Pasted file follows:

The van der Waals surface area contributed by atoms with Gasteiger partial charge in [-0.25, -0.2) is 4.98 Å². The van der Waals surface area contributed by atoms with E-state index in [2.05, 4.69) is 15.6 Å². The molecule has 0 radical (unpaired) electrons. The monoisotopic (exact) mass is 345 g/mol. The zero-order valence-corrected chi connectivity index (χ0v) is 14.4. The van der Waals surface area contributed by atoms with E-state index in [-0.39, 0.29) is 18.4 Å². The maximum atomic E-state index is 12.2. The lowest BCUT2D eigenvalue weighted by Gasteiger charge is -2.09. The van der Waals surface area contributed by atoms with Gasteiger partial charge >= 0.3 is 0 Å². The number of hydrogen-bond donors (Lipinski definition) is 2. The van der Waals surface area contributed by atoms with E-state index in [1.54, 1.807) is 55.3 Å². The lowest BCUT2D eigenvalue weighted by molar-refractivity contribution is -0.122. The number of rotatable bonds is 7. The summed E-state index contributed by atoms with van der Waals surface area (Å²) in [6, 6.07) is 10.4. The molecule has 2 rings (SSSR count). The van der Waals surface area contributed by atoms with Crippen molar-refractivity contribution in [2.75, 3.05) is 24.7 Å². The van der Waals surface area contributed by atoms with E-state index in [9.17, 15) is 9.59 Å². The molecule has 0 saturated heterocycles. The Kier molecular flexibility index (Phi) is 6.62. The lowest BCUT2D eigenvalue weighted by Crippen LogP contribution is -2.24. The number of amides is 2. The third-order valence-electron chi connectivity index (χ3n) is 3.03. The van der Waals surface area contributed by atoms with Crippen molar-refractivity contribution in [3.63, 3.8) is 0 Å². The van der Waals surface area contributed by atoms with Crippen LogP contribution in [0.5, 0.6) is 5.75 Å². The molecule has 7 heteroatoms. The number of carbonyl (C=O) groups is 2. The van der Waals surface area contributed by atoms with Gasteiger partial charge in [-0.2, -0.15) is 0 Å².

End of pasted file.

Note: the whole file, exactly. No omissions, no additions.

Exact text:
The van der Waals surface area contributed by atoms with Gasteiger partial charge in [-0.25, -0.2) is 4.98 Å². The van der Waals surface area contributed by atoms with E-state index in [2.05, 4.69) is 15.6 Å². The molecule has 0 radical (unpaired) electrons. The monoisotopic (exact) mass is 345 g/mol. The zero-order valence-corrected chi connectivity index (χ0v) is 14.4. The van der Waals surface area contributed by atoms with E-state index in [-0.39, 0.29) is 18.4 Å². The maximum atomic E-state index is 12.2. The lowest BCUT2D eigenvalue weighted by Gasteiger charge is -2.09. The van der Waals surface area contributed by atoms with Gasteiger partial charge >= 0.3 is 0 Å². The number of hydrogen-bond donors (Lipinski definition) is 2. The van der Waals surface area contributed by atoms with E-state index in [1.54, 1.807) is 55.3 Å². The lowest BCUT2D eigenvalue weighted by molar-refractivity contribution is -0.122. The number of rotatable bonds is 7. The summed E-state index contributed by atoms with van der Waals surface area (Å²) in [6, 6.07) is 10.4. The molecule has 2 rings (SSSR count). The van der Waals surface area contributed by atoms with Crippen molar-refractivity contribution in [2.75, 3.05) is 24.7 Å². The van der Waals surface area contributed by atoms with E-state index in [9.17, 15) is 9.59 Å². The molecule has 0 saturated heterocycles. The Kier molecular flexibility index (Phi) is 6.62. The lowest BCUT2D eigenvalue weighted by Crippen LogP contribution is -2.24. The number of amides is 2. The third-order valence-electron chi connectivity index (χ3n) is 3.03. The van der Waals surface area contributed by atoms with Crippen molar-refractivity contribution in [3.63, 3.8) is 0 Å². The van der Waals surface area contributed by atoms with Crippen LogP contribution in [0.5, 0.6) is 5.75 Å². The molecule has 7 heteroatoms. The number of carbonyl (C=O) groups is 2. The van der Waals surface area contributed by atoms with Gasteiger partial charge in [-0.2, -0.15) is 0 Å².